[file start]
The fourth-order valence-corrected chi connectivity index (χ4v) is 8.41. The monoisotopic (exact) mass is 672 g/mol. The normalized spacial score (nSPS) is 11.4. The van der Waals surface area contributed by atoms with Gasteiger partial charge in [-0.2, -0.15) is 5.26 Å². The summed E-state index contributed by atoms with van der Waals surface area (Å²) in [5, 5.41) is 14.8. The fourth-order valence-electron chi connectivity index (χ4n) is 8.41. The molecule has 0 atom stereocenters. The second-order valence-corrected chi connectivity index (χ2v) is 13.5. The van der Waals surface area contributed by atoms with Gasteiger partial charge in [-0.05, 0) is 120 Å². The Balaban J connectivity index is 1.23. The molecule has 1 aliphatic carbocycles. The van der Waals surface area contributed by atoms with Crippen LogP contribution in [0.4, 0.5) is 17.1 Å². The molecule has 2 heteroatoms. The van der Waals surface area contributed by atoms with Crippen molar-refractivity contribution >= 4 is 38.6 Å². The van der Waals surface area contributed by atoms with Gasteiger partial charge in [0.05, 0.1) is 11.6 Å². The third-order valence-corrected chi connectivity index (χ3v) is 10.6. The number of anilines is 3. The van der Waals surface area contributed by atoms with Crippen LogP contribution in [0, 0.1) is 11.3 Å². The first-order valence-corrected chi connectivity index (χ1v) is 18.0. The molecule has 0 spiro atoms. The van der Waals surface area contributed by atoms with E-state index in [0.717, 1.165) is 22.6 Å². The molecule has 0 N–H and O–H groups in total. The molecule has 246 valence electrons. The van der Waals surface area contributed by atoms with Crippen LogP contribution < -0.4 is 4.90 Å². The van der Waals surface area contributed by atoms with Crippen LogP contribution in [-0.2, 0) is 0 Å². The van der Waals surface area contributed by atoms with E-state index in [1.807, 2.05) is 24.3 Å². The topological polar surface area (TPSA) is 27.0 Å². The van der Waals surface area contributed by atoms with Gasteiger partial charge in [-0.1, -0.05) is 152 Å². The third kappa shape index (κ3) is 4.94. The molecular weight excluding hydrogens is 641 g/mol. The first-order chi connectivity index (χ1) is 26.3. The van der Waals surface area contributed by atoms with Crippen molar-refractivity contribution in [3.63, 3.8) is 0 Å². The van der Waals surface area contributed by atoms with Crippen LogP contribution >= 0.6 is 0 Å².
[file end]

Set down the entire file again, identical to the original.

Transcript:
The fourth-order valence-corrected chi connectivity index (χ4v) is 8.41. The monoisotopic (exact) mass is 672 g/mol. The normalized spacial score (nSPS) is 11.4. The van der Waals surface area contributed by atoms with Gasteiger partial charge in [-0.2, -0.15) is 5.26 Å². The summed E-state index contributed by atoms with van der Waals surface area (Å²) in [5, 5.41) is 14.8. The fourth-order valence-electron chi connectivity index (χ4n) is 8.41. The molecule has 0 atom stereocenters. The second-order valence-corrected chi connectivity index (χ2v) is 13.5. The van der Waals surface area contributed by atoms with Gasteiger partial charge in [-0.05, 0) is 120 Å². The Balaban J connectivity index is 1.23. The molecule has 1 aliphatic carbocycles. The van der Waals surface area contributed by atoms with Crippen LogP contribution in [0.4, 0.5) is 17.1 Å². The molecule has 2 heteroatoms. The van der Waals surface area contributed by atoms with Crippen molar-refractivity contribution >= 4 is 38.6 Å². The van der Waals surface area contributed by atoms with Gasteiger partial charge in [0.05, 0.1) is 11.6 Å². The third-order valence-corrected chi connectivity index (χ3v) is 10.6. The number of anilines is 3. The van der Waals surface area contributed by atoms with Crippen LogP contribution in [0, 0.1) is 11.3 Å². The first-order valence-corrected chi connectivity index (χ1v) is 18.0. The molecule has 0 spiro atoms. The van der Waals surface area contributed by atoms with E-state index in [0.717, 1.165) is 22.6 Å². The molecule has 0 N–H and O–H groups in total. The molecule has 246 valence electrons. The van der Waals surface area contributed by atoms with Crippen LogP contribution < -0.4 is 4.90 Å². The van der Waals surface area contributed by atoms with Crippen LogP contribution in [-0.2, 0) is 0 Å². The van der Waals surface area contributed by atoms with E-state index in [1.807, 2.05) is 24.3 Å². The topological polar surface area (TPSA) is 27.0 Å². The van der Waals surface area contributed by atoms with Gasteiger partial charge in [-0.1, -0.05) is 152 Å². The third kappa shape index (κ3) is 4.94. The molecular weight excluding hydrogens is 641 g/mol. The first-order chi connectivity index (χ1) is 26.3. The van der Waals surface area contributed by atoms with Crippen molar-refractivity contribution in [3.63, 3.8) is 0 Å². The van der Waals surface area contributed by atoms with Crippen LogP contribution >= 0.6 is 0 Å².